Biographical Sketch of Alice Vignos

Biographical Database of NAWSA Suffragists, 1890-1920

Biography of Alice Vignos, 1872-1940

By Wayne Wong, undergraduate, Michigan State University

Alice Vignos (1872-1940) was a woman's suffrage activist from Springfield, Ohio. She worked hard as an advocate of equality and voting rights for women.

Early life and Background

Alice was born in Stark county, Ohio. Alice Vignos had one sister, Blanche, who was also a women's right advocate. They resided and remained active in Stark county their whole lives. Alice and Blanche were the great-aunts of Robert Vignos of Jackson Township. Robert's life Jane, served as the recorder and commissioner for Jackson Township.

Women's Voting Rights March, 1913

In 1913, the Vignos sisters received a call from the National American Woman Suffrage Association activist, Alice Paul, to attend a march that was going to be held in Washington D.C.. The goal of the march was to raise public attention and awareness for women's voting rights so Congress would advance a federal woman suffrage amendment. The Vignos sisters were the only representatives from Stark county.

On March 3, 1913, the day before Woodrow Wilson's inauguration as the 28th president of the United States; the Vignos sisters alongside 5,000 other women marched down Pennsylvania Avenue to have their demands heard. During their march, they reviewed pushback from a huge, hostile crowd of men, who were crowding the streets in order to block the women from marching forward. Many marchers received verbal and physical attacks. The police present were reluctant to intervene.

First lady Nellie Taft was supposed to watch the march from the reviewing stands in order to show her support for the marchers' cause. However, according to Alice, when she saw the women activists were being assaulted; she was so mad that she left the scene. The women later wrote to their congressmen, demanding an investigation of the police that allowed their assaults to happen. Alice was quoted saying "several of the Boy Scouts, some who were not more than 12 years old, did more effective work in keeping the crowd back than the police."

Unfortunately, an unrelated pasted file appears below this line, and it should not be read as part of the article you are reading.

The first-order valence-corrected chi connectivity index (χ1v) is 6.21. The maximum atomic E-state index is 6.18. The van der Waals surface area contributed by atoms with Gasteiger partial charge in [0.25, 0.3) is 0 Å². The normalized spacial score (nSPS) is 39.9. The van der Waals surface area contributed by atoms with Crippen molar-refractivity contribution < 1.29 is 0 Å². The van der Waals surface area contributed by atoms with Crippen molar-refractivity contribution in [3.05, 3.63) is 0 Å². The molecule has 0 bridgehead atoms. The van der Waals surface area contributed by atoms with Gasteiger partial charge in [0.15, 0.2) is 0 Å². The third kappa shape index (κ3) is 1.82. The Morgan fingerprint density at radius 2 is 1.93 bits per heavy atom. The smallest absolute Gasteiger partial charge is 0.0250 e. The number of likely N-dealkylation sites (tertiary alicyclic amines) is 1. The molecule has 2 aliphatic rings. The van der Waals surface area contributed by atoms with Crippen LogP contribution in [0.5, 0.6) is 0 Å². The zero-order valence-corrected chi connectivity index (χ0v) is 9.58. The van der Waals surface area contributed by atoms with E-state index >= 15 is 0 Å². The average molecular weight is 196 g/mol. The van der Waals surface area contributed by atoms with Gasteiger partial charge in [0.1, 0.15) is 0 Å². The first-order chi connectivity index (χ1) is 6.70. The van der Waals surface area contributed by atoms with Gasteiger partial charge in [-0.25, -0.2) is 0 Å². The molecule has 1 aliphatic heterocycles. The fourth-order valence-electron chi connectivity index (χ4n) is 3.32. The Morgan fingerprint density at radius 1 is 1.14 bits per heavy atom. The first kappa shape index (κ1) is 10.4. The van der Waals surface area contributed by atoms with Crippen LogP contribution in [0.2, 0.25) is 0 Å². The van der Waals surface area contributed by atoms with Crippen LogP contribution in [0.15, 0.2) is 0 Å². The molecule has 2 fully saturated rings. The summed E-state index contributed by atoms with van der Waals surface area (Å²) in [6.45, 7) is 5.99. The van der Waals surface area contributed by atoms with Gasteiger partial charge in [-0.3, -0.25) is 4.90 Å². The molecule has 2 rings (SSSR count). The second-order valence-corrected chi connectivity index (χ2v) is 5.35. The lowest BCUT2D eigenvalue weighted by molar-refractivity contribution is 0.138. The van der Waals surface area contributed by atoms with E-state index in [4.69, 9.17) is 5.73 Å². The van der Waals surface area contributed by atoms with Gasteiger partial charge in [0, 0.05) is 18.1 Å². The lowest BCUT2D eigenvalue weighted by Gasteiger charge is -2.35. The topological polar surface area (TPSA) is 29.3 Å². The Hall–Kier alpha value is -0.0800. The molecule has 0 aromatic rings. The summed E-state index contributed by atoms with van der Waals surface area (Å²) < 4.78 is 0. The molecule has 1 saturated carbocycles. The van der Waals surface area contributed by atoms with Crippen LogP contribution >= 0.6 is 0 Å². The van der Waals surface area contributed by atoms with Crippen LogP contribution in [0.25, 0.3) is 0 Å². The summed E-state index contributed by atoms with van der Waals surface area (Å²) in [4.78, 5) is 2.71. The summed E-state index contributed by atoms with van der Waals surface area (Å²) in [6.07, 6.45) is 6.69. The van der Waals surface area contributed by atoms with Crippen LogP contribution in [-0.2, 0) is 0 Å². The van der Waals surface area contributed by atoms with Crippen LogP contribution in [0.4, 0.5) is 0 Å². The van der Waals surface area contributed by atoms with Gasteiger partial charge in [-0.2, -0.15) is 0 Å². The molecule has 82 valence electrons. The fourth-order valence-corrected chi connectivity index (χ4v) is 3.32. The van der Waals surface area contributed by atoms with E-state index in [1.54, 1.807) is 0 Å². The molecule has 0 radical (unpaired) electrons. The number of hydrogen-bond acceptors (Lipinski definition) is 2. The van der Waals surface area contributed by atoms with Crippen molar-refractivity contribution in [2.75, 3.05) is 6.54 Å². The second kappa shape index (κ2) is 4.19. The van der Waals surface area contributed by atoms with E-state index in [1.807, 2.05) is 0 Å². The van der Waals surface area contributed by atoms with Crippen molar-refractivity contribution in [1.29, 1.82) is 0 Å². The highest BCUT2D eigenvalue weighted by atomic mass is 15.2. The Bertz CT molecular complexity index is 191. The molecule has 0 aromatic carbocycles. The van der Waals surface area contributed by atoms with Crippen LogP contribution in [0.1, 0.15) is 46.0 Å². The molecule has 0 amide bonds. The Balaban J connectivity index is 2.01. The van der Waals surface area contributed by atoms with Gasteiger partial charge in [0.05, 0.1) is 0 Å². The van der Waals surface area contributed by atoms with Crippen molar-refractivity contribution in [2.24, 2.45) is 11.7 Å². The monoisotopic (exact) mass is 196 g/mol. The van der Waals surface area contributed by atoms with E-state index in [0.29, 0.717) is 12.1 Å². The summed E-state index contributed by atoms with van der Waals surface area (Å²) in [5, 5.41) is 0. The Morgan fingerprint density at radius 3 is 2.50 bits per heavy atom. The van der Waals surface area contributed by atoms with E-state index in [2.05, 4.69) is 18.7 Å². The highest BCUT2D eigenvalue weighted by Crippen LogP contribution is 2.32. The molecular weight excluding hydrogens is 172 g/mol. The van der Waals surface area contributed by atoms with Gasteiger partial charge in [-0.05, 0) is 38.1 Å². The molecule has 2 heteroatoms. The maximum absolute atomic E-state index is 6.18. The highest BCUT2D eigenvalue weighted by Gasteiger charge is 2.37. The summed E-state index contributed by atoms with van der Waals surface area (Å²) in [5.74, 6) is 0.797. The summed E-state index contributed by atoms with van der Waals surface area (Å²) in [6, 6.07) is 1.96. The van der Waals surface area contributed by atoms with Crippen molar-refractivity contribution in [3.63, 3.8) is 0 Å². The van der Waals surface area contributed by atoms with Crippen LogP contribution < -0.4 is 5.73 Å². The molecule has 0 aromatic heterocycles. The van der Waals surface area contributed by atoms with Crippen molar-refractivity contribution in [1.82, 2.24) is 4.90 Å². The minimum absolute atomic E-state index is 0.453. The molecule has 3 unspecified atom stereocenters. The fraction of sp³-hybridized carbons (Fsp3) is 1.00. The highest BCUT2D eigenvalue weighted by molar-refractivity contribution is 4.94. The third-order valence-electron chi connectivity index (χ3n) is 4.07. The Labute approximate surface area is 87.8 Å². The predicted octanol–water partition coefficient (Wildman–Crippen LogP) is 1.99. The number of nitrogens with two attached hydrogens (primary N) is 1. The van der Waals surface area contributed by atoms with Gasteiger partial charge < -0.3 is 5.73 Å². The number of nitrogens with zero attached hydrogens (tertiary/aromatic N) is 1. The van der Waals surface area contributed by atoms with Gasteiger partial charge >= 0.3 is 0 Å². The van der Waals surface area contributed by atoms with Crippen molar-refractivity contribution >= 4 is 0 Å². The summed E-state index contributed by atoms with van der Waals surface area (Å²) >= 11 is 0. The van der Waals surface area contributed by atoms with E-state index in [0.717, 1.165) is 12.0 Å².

1918

Alice Vignos was working in the enrollment committee for Senator Holding's district. Alice and other women in that district made plans to defeat Senator Holding

League of Women Voters of the Canton Area, 1920

In 1920, the Canton Suffrage Association changed their name to League of Women Voters of the Canton Area. Blanche Vignos became its first secretary and Alice served as its third president from 1924-1928.

Equal Suffrage League of Erie County, 1921

In January 1921, Ms. Harrison Biller was elected to be the new treasurer of the Equal Suffrage League of Eerie County. Alice Vignos was sent by the State Suffrage Association to assist Ms. Biller in collecting 2,000 signatures that favored women suffrage and voting rights.

Sources

Bambakidis, E., (1998). A Special Collection of Historical Materials at the Dayton & Montgomery County Public Library, Dayton, Ohio

Ruether, R.R. & Keller, R.S. (2006). Encyclopedia of Women and Religion In North America

https://www.cantonrep.com/article/20130303/News/303039904

The Firelands Historical Society (1921). The Firelands Pioneer, A Magazine of History Biography and Genealogy

National-American Woman Suffrage Association: Forty-Third Annual Report

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